Friendship is a fundamental of creation, according to Aelred. It exists from the beginning. It is God’s design for the lowest to the highest creatures:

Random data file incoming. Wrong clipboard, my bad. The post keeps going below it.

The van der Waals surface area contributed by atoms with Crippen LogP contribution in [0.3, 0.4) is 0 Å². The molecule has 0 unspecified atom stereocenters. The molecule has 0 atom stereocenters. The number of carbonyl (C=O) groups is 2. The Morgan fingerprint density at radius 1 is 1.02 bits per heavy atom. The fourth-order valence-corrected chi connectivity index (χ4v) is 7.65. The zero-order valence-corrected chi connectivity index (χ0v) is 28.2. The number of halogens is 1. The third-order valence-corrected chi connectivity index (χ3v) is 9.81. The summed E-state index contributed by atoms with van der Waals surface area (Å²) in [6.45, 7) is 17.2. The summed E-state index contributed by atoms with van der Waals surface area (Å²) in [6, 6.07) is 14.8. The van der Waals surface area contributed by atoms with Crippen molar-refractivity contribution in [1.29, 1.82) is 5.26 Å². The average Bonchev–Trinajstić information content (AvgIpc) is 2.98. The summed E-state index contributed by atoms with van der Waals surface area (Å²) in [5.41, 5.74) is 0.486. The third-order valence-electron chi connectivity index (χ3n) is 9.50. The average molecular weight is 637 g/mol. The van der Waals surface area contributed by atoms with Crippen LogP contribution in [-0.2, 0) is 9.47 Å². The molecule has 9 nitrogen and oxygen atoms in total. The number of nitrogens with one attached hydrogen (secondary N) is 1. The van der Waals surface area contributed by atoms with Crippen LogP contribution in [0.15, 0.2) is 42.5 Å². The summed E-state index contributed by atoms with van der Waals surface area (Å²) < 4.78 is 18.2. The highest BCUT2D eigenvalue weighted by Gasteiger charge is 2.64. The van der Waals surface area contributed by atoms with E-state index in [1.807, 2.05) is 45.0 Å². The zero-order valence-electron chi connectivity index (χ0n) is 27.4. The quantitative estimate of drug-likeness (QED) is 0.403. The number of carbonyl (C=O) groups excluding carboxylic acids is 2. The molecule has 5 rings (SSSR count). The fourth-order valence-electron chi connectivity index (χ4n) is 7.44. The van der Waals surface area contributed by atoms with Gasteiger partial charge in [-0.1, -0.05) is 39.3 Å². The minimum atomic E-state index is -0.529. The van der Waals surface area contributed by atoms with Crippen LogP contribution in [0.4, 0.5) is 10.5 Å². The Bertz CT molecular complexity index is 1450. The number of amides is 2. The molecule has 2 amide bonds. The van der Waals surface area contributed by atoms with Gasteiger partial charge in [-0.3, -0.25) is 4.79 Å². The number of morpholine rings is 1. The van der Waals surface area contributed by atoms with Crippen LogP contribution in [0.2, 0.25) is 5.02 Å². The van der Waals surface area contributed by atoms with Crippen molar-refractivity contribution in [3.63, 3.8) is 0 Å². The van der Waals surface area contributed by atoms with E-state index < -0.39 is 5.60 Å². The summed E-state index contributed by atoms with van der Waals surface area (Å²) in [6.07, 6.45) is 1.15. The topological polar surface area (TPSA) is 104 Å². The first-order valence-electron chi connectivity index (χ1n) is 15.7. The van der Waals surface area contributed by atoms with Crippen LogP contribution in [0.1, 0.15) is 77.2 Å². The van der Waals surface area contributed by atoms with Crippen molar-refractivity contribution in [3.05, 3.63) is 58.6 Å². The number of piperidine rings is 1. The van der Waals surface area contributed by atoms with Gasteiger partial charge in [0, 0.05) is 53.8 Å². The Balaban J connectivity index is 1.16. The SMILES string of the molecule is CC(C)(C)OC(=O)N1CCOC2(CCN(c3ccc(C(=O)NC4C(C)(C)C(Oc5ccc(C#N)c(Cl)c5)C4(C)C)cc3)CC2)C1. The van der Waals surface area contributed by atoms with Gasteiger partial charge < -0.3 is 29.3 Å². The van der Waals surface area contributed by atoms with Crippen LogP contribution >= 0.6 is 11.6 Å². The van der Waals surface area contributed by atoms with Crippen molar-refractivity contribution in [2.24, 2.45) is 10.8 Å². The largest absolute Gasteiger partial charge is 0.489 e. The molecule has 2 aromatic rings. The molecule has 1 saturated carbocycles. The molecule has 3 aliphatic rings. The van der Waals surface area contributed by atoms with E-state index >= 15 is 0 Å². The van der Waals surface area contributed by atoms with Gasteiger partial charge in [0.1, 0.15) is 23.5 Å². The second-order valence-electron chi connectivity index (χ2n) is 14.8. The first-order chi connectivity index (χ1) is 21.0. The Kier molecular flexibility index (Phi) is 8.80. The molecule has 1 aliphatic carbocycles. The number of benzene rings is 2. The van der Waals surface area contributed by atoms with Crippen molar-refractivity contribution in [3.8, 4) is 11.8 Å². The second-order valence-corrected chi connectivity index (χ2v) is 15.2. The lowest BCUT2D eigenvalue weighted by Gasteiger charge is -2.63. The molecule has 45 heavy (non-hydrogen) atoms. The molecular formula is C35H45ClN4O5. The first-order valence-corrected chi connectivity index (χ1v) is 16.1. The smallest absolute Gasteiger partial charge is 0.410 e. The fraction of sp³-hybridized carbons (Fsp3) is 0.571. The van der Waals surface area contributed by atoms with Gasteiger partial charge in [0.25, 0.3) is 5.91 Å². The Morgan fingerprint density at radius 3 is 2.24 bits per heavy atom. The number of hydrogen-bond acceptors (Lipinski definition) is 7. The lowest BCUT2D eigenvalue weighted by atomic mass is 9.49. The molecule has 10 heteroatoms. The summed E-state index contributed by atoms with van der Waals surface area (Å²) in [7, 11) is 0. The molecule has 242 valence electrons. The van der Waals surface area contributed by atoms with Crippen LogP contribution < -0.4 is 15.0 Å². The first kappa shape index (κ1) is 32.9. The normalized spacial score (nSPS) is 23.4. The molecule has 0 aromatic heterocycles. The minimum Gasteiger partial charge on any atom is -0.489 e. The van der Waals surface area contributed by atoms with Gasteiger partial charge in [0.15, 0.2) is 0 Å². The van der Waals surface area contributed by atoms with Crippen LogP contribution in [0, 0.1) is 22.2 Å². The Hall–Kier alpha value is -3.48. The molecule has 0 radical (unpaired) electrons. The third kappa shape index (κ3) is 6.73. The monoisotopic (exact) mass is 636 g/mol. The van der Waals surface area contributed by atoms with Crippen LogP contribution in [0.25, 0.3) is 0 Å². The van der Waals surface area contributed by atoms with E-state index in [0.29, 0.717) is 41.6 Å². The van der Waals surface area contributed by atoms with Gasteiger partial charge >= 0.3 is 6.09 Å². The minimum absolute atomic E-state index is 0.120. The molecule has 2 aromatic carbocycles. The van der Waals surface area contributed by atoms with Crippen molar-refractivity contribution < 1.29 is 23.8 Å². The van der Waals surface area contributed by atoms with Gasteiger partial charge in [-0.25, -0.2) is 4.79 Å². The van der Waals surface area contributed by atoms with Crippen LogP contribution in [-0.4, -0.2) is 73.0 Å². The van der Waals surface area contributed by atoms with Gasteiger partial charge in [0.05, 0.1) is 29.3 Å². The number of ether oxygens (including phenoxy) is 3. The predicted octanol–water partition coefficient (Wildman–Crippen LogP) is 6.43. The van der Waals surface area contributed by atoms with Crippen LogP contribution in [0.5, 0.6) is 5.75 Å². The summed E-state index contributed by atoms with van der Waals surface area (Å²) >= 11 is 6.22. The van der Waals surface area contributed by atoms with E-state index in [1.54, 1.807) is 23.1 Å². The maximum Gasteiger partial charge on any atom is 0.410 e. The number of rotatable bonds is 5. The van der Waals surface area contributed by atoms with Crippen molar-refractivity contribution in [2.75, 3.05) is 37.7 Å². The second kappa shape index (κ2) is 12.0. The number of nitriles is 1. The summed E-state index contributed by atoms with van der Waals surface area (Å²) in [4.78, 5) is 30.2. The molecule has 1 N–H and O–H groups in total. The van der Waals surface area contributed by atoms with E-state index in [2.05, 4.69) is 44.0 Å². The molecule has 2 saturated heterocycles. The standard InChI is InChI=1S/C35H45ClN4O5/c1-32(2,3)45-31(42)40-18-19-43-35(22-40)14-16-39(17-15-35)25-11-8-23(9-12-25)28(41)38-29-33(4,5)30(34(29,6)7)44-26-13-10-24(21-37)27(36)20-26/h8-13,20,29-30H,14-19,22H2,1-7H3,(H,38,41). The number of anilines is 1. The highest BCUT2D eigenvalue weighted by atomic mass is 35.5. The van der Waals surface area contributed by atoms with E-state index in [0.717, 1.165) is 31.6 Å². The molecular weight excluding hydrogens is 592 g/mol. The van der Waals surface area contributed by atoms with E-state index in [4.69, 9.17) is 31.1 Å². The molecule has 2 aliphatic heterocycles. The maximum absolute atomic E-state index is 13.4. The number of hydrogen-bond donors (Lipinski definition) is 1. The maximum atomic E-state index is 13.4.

"Although in all other respects animals are proven to be irrational, surely in this respect alone they so imitate the human spirit that they are almost thought to be moved by reason. They so follow the leader, so frolic together, so express and display their attachment in actions and sounds together, and so enjoy one another’s company with eagerness and pleasure that they seem to relish nothing more than what resembles friendship. Among angels, too, divine wisdom so provided that not one but several classes should be created. Among these classes, pleasant companionship and the most tender love created a like will and attachment, so as to allow no entry to envy, for one might seem greater and another less had not charity countered this danger with friendship. ... Finally, when God fashioned the man, to recommend society as a higher blessing, he said, “it is not good that the man should be alone; let us make him a helper like himself.” Indeed divine power fashioned this helper not from similar or even from the same material. But as a more specific motivation for charity and friendship, this power created a woman from the very substance of the man. In a beautiful way, then, from the side of the first human a second was produced, so that nature might teach that all are equal or, as it were, collateral, and that among human beings—and this is a property of friendship—there exists neither superior nor inferior. So from the very beginning nature impressed on human minds this attachment of charity and friendship, which an inner experience of love soon increased with a delightful sweetness."